Chandler vs. Cherry Creek: High school football teams leaving state to find opponents

Chandler High wanted to test itself against the best and captured a 17-7 victory over Cherry Creek, which flew over 600 miles for the game. (Photo by James Franks/Cronkite News)

PHOENIX – Colorado’s top-tier Cherry Creek High School recently flew more than 600 miles to play a game against Arizona’s top-tier Chandler High, allowing both to test their programs beyond state borders.

The Wolves prevailed 17-7 behind a defense that intercepted Cherry Creek quarterback Christian Hammond three times, but the meeting was about far more than wins and losses.

“It’s all about trying to elevate and raise the bar and playing top teams and challenges,” said Chandler coach Rick Garretson. “We challenge our kids and get them in a tough environment where down the road it helps us. Playing these top schools like Cherry Creek is a win-win situation for both sides.”

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Top high schools around the country are scheduling distant opponents to help up their game. The benefits are vast, coaches say, but it does not come cheap. Many schools in Colorado, for example, are traveling to talent-rich Florida and get help from companies like KSA Events. The prep sports travel agency books all-inclusive trips that will include flight, hotels and entertainment. It can cost about $1,800 a person, a company spokesman told the Denver Post, with fundraising often required to help pay for trips.

Chandler is among Arizona’s elite, extending its winning streak to 38 games and snapping a 25-game streak for the Bruins, who are two-time defending state champions in Colorado. The Wolives have won five straight state championships (three in 6A and two in Arizona’s Open Division), and are ranked No. 12 in the most recent MaxPreps Top 25 National High School Football Rankings.

The Wolves have made a tradition of testing themselves outside of the state. For example, they traveled to Corona, California, to face California’s Centennial High. They lost that game, but went on to win a state title. In 2019 they traveled to Henderson, Nevada, and beat powerhouse Liberty High.

The COVID-19 pandemic prevented the Wolves from scheduling an out-of-state foe last season, but when the opportunity came this year to play Cherry Creek, Garretson jumped at it in hopes of giving his players a building block toward another title.

“Every game we play is a big game,” Garretson said. “There’s no difference in that sense as you only get to play 10 a year and nothing is guaranteed after that.”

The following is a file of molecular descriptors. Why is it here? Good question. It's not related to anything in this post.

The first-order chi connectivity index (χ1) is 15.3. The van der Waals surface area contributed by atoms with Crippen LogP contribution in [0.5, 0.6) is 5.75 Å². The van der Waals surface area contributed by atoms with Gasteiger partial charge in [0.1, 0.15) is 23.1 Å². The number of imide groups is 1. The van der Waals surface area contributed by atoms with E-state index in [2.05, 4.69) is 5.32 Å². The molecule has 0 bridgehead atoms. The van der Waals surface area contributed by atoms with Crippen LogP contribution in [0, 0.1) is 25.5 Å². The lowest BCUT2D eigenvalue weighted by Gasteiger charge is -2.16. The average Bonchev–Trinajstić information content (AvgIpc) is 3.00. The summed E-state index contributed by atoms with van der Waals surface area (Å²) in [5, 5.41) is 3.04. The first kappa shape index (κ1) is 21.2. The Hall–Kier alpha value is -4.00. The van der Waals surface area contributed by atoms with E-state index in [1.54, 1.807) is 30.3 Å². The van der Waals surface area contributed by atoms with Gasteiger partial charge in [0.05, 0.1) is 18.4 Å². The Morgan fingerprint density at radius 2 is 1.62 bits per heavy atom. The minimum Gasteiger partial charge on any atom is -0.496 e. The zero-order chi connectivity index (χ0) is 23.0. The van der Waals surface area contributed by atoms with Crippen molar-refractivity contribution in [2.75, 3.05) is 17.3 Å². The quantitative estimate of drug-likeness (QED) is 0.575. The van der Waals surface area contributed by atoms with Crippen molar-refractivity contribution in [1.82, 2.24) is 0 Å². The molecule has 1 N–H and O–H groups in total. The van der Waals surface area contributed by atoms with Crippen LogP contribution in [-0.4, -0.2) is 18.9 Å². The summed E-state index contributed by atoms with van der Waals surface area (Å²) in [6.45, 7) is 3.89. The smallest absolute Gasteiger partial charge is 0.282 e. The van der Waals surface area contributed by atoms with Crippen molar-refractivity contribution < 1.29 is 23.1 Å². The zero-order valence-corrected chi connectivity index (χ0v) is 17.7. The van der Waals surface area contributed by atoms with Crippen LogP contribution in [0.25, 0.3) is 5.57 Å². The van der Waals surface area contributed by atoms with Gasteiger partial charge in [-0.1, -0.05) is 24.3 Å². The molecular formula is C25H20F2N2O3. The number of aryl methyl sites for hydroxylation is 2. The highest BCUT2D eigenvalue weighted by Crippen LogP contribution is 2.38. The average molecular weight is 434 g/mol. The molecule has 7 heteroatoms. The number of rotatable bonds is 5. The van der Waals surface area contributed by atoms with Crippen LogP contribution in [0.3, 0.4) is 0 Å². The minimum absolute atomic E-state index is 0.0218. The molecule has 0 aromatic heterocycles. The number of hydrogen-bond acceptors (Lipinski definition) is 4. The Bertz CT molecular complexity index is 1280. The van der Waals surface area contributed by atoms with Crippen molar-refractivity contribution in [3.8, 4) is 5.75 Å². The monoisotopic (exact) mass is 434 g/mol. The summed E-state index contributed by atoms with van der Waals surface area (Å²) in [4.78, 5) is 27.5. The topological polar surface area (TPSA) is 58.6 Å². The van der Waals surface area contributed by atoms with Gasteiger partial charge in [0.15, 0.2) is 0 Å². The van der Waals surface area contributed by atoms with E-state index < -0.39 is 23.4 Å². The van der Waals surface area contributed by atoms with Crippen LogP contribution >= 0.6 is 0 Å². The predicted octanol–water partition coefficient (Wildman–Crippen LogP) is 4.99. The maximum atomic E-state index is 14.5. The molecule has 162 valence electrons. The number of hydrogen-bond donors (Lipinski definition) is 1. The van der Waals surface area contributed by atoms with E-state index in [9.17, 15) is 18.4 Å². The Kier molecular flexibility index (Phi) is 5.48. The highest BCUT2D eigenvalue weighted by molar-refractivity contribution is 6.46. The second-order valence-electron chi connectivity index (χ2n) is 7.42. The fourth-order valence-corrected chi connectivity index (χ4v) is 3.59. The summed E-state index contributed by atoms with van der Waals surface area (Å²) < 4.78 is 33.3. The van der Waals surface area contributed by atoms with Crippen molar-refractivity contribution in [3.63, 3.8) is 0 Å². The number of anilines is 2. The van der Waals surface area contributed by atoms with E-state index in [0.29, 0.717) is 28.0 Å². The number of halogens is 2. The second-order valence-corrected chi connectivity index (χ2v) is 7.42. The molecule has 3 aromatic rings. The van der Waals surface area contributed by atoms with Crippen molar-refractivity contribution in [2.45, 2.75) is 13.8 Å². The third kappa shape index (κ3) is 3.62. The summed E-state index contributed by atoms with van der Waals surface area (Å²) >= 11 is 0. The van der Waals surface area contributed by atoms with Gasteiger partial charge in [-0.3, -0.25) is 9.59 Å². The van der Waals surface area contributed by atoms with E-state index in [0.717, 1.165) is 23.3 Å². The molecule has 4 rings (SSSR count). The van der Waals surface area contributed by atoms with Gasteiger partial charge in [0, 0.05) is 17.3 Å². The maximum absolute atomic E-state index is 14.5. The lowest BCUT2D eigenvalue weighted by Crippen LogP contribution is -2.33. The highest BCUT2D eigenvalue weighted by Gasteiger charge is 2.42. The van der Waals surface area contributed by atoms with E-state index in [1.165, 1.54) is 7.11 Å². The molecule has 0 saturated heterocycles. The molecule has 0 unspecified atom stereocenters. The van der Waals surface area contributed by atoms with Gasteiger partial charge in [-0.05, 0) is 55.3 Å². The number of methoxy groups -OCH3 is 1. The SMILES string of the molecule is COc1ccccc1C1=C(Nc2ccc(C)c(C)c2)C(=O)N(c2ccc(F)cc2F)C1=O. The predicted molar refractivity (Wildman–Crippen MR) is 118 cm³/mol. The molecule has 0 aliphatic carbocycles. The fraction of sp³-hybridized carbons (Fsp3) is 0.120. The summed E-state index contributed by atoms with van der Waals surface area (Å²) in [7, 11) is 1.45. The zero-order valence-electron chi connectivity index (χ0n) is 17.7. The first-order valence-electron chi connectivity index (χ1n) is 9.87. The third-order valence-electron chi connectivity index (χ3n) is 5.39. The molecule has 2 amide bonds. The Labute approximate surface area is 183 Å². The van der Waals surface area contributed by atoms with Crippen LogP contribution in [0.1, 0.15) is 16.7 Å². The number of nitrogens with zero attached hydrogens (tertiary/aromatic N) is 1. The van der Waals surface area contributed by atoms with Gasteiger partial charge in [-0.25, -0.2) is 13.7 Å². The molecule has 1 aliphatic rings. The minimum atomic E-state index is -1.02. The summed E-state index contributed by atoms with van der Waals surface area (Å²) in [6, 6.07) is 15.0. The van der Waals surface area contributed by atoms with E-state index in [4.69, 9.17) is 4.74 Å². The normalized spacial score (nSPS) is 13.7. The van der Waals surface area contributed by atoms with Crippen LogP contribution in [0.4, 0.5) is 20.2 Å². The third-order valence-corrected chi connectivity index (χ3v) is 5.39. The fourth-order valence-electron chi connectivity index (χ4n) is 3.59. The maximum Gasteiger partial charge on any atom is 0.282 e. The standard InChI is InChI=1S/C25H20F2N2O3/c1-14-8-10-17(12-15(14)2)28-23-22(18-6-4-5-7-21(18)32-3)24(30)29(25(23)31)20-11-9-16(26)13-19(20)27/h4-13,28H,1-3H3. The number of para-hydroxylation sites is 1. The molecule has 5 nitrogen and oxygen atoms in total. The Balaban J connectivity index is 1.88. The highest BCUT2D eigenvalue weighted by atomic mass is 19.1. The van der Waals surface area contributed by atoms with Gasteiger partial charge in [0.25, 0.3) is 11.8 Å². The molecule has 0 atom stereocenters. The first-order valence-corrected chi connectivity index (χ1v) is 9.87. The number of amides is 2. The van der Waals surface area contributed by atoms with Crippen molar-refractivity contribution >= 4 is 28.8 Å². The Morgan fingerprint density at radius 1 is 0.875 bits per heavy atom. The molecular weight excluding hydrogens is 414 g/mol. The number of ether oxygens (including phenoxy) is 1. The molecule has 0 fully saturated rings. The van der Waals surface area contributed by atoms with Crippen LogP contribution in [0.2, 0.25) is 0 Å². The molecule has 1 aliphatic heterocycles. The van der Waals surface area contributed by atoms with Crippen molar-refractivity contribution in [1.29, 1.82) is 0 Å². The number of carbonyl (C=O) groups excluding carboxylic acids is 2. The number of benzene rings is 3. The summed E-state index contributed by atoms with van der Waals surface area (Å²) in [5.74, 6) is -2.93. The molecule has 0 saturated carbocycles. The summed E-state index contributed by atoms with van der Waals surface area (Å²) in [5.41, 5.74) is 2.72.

The Chandler High School football team sometimes travels out of state to play quality opponents. Here are five it has played since 2014. (Graphic by Kaitlyn Green/Cronkite News)

Like Chandler, Cherry Creek looks outside of its state every year. The Bruins were scheduled to travel to Pennsylvania to face North Allegheny last season, but the game was canceled due to the pandemic.

It left them an open game on their schedule this season, so they went searching nearby and found Chandler.

“We went on the national board and looked at neighboring states that were relatively close and saw Chandler had an open date,” said Dave Logan, Cherry Creek coach and a former NFL wide receiver with the Browns and Broncos who also has served as the radio voice of the Broncos for 22 seasons.

“I’m well aware of Chandler and their success and program they are,” said Logan, who has coached four different Denver-area high schools to state championships and was named American Football Monthly’s National High School Coach of the Year in 2001.

“They have great players, great team speed and know how to win. So we recognize this was a great, great opportunity. I am a high school football fan, and I know Chandler and followed what they have done. They have a terrific program and know they are a different beast.

A large group of Chandler High School fans came to watch a game between two strong opponents: the Wolves and Colorado’s Cherry Creek. (Photo by James Franks/Cronkite News)

“Their kids expect to win every time they step onto the field and look to accomplish their year-long goals, which aligns with what we are trying to do in Colorado.”

Logan said a four-day-a-week summer program over eight weeks laid the groundwork for the Bruins, who won their first two games of the season without surrendering a point.

“Success breeds success but you have to embrace the process,” Logan said. “ If it were easy, you would just show up in August, two weeks before school starts, and go about it that way. You can’t have a championship caliber program doing that. We know we have a bullseye on our back in the state because of our success.”

The game served as a measuring stick for both teams before they dive into serious competition within their states.

“The pressure of the game is not a playoff game.” Logan said before the matchup. “It is not a playoff game for us nor Chandler. When the game is over, Chandler is going to concentrate on winning games in Arizona and we will go back to Denver and concentrate on winning in Colorado. It is truly a win-win for both of us.”

Edwin Perez Ed-WIN Per-ez (he/him)
Sports Reporter, Phoenix

Edwin Perez expects to graduate in spring 2022 with a master’s degree in mass communication. Perez, who has interned with The Arizona Republic and AIA, graduated from ASU with a bachelor’s degree in sports journalism and minor in Spanish. He is working for the Phoenix sports bureau.

Sports Visual Journalist, Phoenix

James Franks expects to graduate in December 2021 with a master’s degree in sports journalism. He earned a bachelor’s degree in sports communication from Bradley University.